Monday, May 21, 2012

Tips for a Healthy Lifestyle While Chasing Your Dreams

                      Climb high, climb far;
                      Your aim the sky, your goal the star.

1. Believe in your ability to cope. Embrace your strengths and hidden dreams. Remind yourself that you can influence the outcome of events in your life. Create action plans to address problems at work and at home. Find a way to carve out time to pursue your passions. After all, medical research indicates that people who have a healthy lifestyle routinely set aside at least twenty minutes (or more) of uninterrupted “me” time each day to relax, reflect, read, exercise, dream, tinker, stare into space or to do anything they personally want to do—like write.

2. Create a routine. Regular planning will help avoid stressful rushes in your life. Creating a routine also allows you to create time for your dreams. Then we can take that nagging voice in the back of our heads away. You know the one that says, “I know I can write that novel, chapter, short story or finish that project . . .I just need more time?” Create the routine and create the time.

3. Learn relaxation techniques and exercises. . . especially when your project (or your writing) hits a wall. Try deep breathing, visualization and meditation. A hot bath, a walk in the park, or some stretching exercises are also great stress relievers. I personally don’t believe in writer’s block or the proverbial brick wall. I think the brain just says, “Stop! Enough creative thinking, please.” I believe everyone needs down time to allow his brain clear and reboot, just like a computer. Clear the cache in your head by relaxing and doing something different.

4. Please get a grip on guilt. Guilt robs you of energy and motivation. Be realistic about your expectations at home and on the job. No one is perfect. It’s neither possible, nor desirable to try to be a perfect parent, employee or writer. Learn to say no. Be honest with your family when you workload is heavy, when you need to sneak away for “me time.” You cannot be productive when you are overworked, stressed or feeling guilty.

5. Talk to a friend, family member, neighbor or peer who shares you same passion. Take time to talk with a friend, even your spouse or child. Express feeling you have been holding inside. Talking about problems can help you blow off steam and give you the perspective you need to solve problems more easily. Once stress is relieved, your ability to pursue your goals comes easier.

6. Develop leisure activities. Practice a different craft, learn to play a musical instrument, join a community choir or weekly pinochle or bridge game, try your hand at painting, sewing or woodworking. Select a hobby you find relaxing. Find an activity you can do with your children or spouse. Never in a million years would I have thought I’d become a golfer. I took up the game several years ago to be able to get outdoors and play a sport with my husband. Golf courses are the most beautiful, peaceful, refreshing places on earth, full of nature, water and glorious landscaping. And no, I don’t play for score. I don’t even keep score. I don’t need that stress! I play for the exercise and fun of it.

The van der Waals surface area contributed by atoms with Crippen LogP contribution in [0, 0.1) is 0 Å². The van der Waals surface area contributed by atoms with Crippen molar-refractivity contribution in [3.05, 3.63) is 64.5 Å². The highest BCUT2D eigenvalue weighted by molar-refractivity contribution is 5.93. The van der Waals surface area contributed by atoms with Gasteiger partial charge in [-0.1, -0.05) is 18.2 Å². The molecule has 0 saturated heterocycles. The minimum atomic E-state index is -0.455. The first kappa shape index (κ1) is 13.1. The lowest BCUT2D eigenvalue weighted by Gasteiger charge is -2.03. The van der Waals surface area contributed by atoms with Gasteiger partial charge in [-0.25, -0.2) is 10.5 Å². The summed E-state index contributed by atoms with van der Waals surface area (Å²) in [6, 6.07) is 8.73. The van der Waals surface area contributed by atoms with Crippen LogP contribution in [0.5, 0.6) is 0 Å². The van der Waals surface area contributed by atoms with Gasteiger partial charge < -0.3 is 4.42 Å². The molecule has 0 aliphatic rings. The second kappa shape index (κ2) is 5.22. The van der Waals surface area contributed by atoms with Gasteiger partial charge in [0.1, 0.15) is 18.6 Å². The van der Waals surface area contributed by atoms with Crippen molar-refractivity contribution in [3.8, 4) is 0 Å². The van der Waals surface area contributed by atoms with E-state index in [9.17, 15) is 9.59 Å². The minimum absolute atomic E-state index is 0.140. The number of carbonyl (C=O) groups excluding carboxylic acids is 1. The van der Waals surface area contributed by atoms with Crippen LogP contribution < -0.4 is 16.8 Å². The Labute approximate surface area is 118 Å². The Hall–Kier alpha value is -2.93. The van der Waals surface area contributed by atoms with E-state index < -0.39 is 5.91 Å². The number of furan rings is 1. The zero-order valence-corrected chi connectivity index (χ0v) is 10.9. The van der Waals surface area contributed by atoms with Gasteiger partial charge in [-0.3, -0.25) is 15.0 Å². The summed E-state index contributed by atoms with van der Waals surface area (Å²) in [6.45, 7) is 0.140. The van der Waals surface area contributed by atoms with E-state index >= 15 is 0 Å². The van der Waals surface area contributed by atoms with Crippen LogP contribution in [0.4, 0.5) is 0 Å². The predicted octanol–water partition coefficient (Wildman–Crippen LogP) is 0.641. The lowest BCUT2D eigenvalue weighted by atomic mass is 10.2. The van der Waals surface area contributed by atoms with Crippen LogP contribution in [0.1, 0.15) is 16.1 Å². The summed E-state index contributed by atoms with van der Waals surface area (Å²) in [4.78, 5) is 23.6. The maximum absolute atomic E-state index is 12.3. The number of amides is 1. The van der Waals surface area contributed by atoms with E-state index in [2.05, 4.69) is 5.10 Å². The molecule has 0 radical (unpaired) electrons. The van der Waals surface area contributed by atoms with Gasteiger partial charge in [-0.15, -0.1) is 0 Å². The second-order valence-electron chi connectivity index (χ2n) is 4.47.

On my next blog post, I will spoon up the last six tips. Meanwhile, keep pursuing your dreams and passions. . .and for some of us, that’s writing!

                                                            --Judy Ann Davis
                                                               www.judyanndavis.com
                                                               Three Merry Mysteries
                                                               Red Fox Woman



4 comments:

  1. Great advice. Especially about the leisure activities. The tunnel vision that true passion requires is often at odd with that. Sometimes I find that a drive, or lunch out with a book or my husband or a friend, even sitting on the floor with my kids, can be just what's needed.

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  2. The guilt is a big one for me - to get over the fact that I'm not perfect! :) I recently felt burned out (and it's still going on somewhat) because I was spending TOO much time on line. I connected with a couple local people who share the same interests. Now that I have a small writers' group here in town, my outlook is better! I realized too, that my family just doesn't get it. I lean on other writers to get me through the tough spots.

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  3. Thanks, Jenny. I don't know why writers seem to get tunnel vision (or compulsive) when working on a project. Forget that, it should be "projects" and those project ideas are always swirling in our heads. Sometimes I just have to clear my brain and realize there's another world out there.

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  4. Wow, Karen, I have your same problem--I need a support group of other local writers. Three of us do try, but obligations always seem to get in our way.

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